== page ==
Written by Ruth Rendell
Ballantine Books, 2007; 214 pages
First published 1964 by J. Long, London
There is nothing extraordinary about Margaret Parsons, a timid housewife in the quiet town of Kingsmarkham, a woman devoted to her garden, her kitchen, her husband. Except that Margaret Parsons is dead, brutally strangled, her body abandoned in the nearby woods.
Who would kill someone with nothing to hide? Inspector Wexford, the formidable chief of police, feels baffled – until he discovers Margaret's dark secret: a trove of rare books, each volume breathlessly inscribed by a passionate lover identified only as Doon. As Wexford delves deeper into both Mrs. Parsons' past and the wary community circling round her memory like wolves, the case builds with relentless momentum to a surprise finale as clever as it is blindsiding.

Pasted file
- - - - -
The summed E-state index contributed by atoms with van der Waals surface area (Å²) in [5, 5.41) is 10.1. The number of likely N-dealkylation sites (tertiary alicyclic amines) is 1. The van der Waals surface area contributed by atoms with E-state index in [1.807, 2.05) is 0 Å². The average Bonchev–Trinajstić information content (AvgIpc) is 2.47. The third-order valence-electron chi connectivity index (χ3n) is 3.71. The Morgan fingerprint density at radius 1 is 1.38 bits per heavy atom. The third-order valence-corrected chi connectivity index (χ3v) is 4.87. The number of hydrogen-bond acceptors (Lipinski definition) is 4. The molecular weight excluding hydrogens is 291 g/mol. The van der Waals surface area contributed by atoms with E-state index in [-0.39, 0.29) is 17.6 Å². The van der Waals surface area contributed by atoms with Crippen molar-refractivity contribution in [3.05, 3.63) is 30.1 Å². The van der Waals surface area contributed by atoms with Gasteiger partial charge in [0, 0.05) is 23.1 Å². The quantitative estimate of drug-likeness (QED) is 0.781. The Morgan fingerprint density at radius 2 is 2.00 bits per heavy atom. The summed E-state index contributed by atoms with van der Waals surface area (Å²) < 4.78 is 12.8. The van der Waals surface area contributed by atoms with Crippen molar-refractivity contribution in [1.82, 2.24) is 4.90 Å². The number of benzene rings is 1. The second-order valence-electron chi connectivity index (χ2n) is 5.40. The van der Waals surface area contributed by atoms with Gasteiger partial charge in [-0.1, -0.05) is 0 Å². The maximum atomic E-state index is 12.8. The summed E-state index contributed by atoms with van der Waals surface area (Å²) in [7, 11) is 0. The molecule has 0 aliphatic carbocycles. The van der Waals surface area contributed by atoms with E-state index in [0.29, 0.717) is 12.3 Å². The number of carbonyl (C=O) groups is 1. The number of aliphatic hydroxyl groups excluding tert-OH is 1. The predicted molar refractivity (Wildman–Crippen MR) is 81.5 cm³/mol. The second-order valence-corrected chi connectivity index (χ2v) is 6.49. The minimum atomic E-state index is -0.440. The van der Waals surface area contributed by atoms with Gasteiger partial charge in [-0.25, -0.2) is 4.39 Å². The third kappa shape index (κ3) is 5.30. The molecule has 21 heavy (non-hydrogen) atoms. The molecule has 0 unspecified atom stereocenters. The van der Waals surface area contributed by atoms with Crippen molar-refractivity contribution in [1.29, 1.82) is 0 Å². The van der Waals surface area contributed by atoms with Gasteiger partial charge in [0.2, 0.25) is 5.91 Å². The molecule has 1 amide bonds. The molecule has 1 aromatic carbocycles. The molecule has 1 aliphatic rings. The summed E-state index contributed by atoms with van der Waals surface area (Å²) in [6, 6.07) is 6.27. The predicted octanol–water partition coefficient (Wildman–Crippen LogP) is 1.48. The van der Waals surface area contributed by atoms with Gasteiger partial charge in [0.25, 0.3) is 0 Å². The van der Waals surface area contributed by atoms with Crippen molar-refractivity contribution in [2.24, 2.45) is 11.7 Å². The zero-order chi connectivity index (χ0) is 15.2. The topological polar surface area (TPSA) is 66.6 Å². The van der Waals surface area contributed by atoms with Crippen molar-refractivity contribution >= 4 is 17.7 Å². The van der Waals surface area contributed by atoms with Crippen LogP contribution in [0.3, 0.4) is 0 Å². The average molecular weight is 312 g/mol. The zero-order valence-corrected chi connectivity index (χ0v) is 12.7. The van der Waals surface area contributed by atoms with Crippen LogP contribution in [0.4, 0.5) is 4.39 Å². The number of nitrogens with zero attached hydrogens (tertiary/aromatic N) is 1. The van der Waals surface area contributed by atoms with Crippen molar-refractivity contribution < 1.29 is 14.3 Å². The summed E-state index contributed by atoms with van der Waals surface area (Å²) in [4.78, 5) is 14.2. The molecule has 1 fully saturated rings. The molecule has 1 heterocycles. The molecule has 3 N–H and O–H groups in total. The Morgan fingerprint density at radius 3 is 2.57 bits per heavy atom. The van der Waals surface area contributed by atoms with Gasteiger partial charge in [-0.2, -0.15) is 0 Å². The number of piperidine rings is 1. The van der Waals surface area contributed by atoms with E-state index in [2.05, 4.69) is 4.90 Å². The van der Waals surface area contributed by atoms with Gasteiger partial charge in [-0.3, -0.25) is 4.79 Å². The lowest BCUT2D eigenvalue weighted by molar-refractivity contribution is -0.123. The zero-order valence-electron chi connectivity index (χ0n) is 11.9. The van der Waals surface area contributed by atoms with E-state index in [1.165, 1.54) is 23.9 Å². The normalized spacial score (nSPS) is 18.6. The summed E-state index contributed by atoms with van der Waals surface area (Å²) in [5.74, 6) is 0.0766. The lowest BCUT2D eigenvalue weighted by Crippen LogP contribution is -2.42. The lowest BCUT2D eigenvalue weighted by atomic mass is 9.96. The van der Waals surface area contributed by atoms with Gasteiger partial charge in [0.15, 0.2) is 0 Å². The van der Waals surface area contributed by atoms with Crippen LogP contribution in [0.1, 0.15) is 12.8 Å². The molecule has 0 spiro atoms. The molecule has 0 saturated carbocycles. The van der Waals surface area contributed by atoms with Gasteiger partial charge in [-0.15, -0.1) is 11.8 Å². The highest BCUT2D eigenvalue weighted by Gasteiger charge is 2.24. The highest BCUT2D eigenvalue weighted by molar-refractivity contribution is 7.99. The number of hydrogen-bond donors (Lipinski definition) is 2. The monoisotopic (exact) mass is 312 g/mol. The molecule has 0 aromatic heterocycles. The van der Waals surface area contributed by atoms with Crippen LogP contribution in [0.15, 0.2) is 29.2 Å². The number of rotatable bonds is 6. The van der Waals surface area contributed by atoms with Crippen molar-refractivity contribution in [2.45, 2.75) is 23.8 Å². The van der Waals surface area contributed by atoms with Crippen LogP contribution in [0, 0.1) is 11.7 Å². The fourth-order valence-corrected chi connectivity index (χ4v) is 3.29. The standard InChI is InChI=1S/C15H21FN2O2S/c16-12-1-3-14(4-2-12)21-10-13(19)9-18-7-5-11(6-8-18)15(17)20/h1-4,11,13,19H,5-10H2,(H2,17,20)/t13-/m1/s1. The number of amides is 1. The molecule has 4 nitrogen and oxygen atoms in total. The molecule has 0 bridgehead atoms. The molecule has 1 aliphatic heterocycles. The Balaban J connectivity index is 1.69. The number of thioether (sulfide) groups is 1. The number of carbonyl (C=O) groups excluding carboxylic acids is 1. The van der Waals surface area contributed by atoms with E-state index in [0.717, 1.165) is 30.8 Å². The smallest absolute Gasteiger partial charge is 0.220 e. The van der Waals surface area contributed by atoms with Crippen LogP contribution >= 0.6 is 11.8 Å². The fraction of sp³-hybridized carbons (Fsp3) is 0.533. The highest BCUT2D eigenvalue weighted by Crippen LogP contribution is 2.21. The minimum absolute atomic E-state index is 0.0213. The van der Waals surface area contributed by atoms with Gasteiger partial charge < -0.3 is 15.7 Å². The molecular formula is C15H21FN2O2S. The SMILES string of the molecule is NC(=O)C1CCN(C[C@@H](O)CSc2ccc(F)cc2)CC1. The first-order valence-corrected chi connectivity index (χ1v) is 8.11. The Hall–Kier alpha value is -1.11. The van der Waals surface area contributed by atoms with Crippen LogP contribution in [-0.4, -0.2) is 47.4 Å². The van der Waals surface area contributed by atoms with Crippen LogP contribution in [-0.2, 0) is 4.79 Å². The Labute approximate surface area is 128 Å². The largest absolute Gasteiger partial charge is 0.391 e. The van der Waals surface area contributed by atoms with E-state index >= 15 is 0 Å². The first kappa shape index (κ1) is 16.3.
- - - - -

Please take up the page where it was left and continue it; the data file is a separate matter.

From Doon With Death is the first book in Ruth Rendell's long-running Inspector Wexford mystery series. I've read several of the later books, so I thought I'd go back and see how it all started. And I was pleased to see that it all started excellently. Everything is here: the intriguing characters and settings, the wry and sometimes macabre humor, and an ingenious and absorbing plot. And the book has aged relatively well – given that, by today's standards, a lot of the more "shocking" aspects of the plot are just a little less so. In spite of the publisher's claim of a "blindsiding" case, I managed to figure out what was going on pretty early in the story. But that didn't lessen my enjoyment. I believe if I'd read this one when it first appeared in 1964, it would definitely have kept me coming back for more.